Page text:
like to explore a few observations regarding my development: first; that
personal reflection has been crucial, and second; that true leadership isn’t
necessarily grand.

 

The recent
developments on campus have reminded me that most of the time our convictions
exist not as the product of critical thinking, but rather by picking the
popular or the non-conformist polarization, depending on our personal
proclivities. If leadership is the pursuit of truth, and defines itself by
abandoning assumptions and the status quo, then the leader must not only discern
the voices of the pundits and politicians, but he must offer his own original
assessment as well. I have learned that my skepticism has become second nature,
but my original thought is often stifled by the myriad of messages that I am
fed through social media and unlimited, unavoidable constant communication. The
reality is that I may have gone through my college career without having more
than 20 truly original and novel ideas. I have trained myself, however, to
discern what I hear, and force myself to continually ask myself what reasons I
have for holding the convictions that I do. I wrote last week about my
encounter with a homeless man in Pittsburgh, and just as I believe that the
only think I could do there was simply to sit down with him and listen to him,
in the case of my helplessness to counter my natural inclination to follow the
popular thought -I believe that progress begins at the question “why?”

 

A great friend
of mine told me last week about his relationship with his father. The man, who
left my friend and his mom for another woman has been the source of much
disappointment for my friend, but he confessed to me that he believes that he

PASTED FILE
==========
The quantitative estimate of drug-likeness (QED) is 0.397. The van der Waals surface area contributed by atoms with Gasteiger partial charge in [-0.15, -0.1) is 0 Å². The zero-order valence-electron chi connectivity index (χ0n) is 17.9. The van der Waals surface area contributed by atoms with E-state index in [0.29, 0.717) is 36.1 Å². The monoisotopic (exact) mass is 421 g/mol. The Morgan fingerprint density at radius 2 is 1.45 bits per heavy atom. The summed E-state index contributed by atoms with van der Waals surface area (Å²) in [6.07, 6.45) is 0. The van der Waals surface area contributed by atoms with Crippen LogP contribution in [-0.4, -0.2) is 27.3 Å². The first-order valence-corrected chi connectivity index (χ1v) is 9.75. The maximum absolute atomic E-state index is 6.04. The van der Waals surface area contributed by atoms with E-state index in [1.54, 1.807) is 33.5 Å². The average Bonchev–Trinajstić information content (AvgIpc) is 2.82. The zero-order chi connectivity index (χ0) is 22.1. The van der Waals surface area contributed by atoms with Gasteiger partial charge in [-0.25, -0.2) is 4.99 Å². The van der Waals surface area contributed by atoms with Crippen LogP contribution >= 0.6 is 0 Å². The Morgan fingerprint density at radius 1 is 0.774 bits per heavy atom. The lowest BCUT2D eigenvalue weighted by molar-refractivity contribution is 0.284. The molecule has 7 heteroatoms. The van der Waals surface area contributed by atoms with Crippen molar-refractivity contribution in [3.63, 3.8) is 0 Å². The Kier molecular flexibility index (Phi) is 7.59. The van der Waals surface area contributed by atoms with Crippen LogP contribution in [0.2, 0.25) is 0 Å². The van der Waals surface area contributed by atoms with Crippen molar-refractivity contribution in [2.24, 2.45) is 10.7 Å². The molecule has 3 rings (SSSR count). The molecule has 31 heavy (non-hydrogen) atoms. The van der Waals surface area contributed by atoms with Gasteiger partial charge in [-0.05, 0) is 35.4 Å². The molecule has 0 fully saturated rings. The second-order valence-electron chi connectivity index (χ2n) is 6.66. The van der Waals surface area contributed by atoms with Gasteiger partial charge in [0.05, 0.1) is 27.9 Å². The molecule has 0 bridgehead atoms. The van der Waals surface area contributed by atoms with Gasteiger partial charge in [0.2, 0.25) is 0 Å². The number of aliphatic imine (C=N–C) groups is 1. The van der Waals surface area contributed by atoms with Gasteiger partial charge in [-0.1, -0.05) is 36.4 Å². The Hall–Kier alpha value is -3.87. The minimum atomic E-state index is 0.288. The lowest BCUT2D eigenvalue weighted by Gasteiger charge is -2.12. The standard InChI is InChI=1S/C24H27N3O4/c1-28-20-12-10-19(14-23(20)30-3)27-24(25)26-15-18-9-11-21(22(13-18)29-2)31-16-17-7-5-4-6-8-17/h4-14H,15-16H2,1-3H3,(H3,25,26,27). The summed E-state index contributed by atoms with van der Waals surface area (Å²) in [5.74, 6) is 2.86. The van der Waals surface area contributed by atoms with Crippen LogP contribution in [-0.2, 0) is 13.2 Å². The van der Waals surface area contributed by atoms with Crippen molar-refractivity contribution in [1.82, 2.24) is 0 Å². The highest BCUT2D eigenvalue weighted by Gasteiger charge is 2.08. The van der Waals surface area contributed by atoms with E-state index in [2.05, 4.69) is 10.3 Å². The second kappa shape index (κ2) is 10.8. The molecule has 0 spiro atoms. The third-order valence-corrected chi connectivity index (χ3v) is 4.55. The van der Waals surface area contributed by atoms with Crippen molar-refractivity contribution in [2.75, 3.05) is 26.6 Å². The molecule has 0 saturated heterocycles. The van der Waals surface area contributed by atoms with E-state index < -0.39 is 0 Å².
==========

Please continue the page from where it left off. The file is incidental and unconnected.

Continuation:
is also fully capable of becoming the person that his father is. Where he
believes there is hope though, is that where his father never seemed to
acknowledge his actions as problematic, my friend holds the conviction that
they were, and he has set his will against walking down that same path. He is
not there yet -far from it -but I believe that he is at the very least turned
in the right direction. I think that most often we are forced to make decisions
without any real understanding of our situation or of the consequences of our
choices. Much like my friend, we don’t know exactly how to get from point A to
point Z -and maybe not even how to get to point B -but we start by recognizing
that the status quo is unacceptable. And it’s there that we move from
conformity to progress.

 

To address my
second point, that leadership isn’t necessarily grand, I would like to suggest
that the opportunity to lead is always there. If I am having a better day -and
am not consumed by my own priorities -I like to ask myself how can I lead
today. It usually comes down to something really small: if I’m leading a
meeting, I will remind my vice-president how much I appreciate her input and
value her leadership. I am convinced that leadership exists at many levels, and
that seemingly small actions have the ability to teach and influence the people
around you. The key though, is living each day intent on shaping your sphere of
influence for the better.

 

My leadership
here at Penn State has been modest, and admit that I don’t expect to leave a
significant legacy; at least not in the structural sense. My perspective
though, is that I am leading in the way that I need to right now -being
outspoken about my views, and seeking to inspire critical though in my peers.
Whether my actions here will really change the social environment in any big
way I’m not sure really matters; but I think that I am doing what I need to in order
to become a leader that may one day be able to further justice and truth in my
community.